1. Clarification on Application to Investment Funds

As previously noted, and consistent with the Proposed Amendments, all non-redeemable investment funds and ETFs that are not in continuous distribution will be able to rely on the Amendments and conduct ATM offerings. In addition, the CSA has clarified in the Amendments that mutual funds that are traded on an exchange that are in continuous distribution, and therefore meet the definition of an “ETF” in National Instrument 41-101 - General Prospectus Requirements (“NI 41-101”) will also be able to rely on the Amendments but will be required to comply with all requirements applicable to an ETF, including the requirement for dealers acting as agents for a purchaser to deliver ETF facts documents under section 3C.2 of NI 41-101. Further, the CSA indicated in the Amendments that a mutual fund that is traded on an exchange that frequently makes ATM distributions would be considered to be in continuous distribution and therefore must also comply with all ETF requirements.

Lastly, the CSA has added a requirement in the Amendments that investment funds conducting ATM offerings must include a statement in the prospectus that any ATM distributions will be conducted in accordance with the anti-dilution offering price restrictions in paragraph 9.3(2)(a) of National Instrument 81-102 - Investment Funds (“NI 81-102”).

Summary of the Amendments

The Amendments will replace the entirety of Section 9 of NI 44-102. The material changes are as follows:

1.    Removal of the 10% Aggregate Cap.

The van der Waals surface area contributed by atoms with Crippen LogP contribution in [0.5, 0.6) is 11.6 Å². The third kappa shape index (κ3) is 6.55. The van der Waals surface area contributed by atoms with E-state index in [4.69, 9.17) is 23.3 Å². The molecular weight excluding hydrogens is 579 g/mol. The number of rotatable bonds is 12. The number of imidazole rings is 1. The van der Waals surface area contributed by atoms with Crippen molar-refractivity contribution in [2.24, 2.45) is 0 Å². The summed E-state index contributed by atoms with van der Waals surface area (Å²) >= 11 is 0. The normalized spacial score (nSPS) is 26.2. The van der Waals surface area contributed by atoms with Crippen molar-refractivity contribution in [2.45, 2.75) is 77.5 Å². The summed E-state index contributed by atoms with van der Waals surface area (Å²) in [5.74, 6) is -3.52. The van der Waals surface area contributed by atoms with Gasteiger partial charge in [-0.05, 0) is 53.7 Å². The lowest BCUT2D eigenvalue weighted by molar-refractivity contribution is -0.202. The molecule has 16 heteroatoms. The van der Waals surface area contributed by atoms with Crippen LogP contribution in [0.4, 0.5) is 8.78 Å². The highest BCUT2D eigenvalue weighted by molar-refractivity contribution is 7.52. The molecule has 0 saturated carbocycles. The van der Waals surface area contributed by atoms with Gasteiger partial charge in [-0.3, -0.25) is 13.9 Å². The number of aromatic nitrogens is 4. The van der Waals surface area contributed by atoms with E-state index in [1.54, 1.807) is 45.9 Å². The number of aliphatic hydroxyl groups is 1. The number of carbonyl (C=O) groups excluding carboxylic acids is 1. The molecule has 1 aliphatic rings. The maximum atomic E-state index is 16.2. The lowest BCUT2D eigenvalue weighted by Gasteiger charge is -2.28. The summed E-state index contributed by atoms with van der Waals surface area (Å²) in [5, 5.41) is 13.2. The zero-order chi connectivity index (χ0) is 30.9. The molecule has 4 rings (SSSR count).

2.    Codifying exemptive relief currently required by issuers and dealers wishing to conduct ATM offerings, including exemptions:

(a)          for the underwriter from the requirement to deliver a prospectus to purchasers in a distribution of securities; and

(b)          for the issuer and underwriter from certain of the prospectus form requirements, including a relaxation of the form of statement of rights.

3.    Issuers conducting ATM distributions will now be required to report certain information about an ATM distribution on a quarterly basis instead of on a monthly basis.

4.    Issuers will be required to identify news releases disclosing information that constitutes a “material fact” as “designated news releases” in order to incorporate material facts by reference into an ATM prospectus.

5.    Permit ATM offerings for NRIFs and ETFs that are not in continuous distribution

The Amendments will not otherwise modify the operational or regulatory requirements applicable to NRIFs or ETFs and such issuers will still be subject to existing requirements in NI 81-102 and otherwise, such as prohibiting the issuance of new securities at a price less than the fund’s net asset value per security.

The Amendments do not provide any automatic exemption from the French translation requirements which may apply to ATM offerings which, historically, have been subject to certain discretionary exemptions of the Autorité des marchés financiers, subject to certain conditions.

While the Amendments promise to create another flexible and efficient method to access public capital, we note that use of an ATM program might not be available to all issuers.  In order to be eligible to establish an ATM program, an issuer must also meet the requirements to file and be receipted for a shelf prospectus, which requires, among other things, that the issuer has sufficient resources to meet its short-term liquidity requirements, which will vary depending on the circumstances of each issuer.[2]

If you have any questions regarding ATM offerings or the Amendments, we invite you to contact any of the authors or any other member of our Capital Markets team.

 

[1] The Ontario Securities Commission noted in its commentary to the Proposed Amendments that at the time the Proposed Amendments were published 22 of 30 of the ATM offerings initiated by Canadian or cross-listed issuers since 2010 were exclusively conducted in the United States.

[2] See CSA Staff Notice 41-307 - Corporate Finance Prospectus Guidance – Concerns regarding an issuer’s financial condition and the sufficiency of proceeds from a prospectus offering and Sections 61(1) and 61(2)(c) of the Securities Act (Ontario).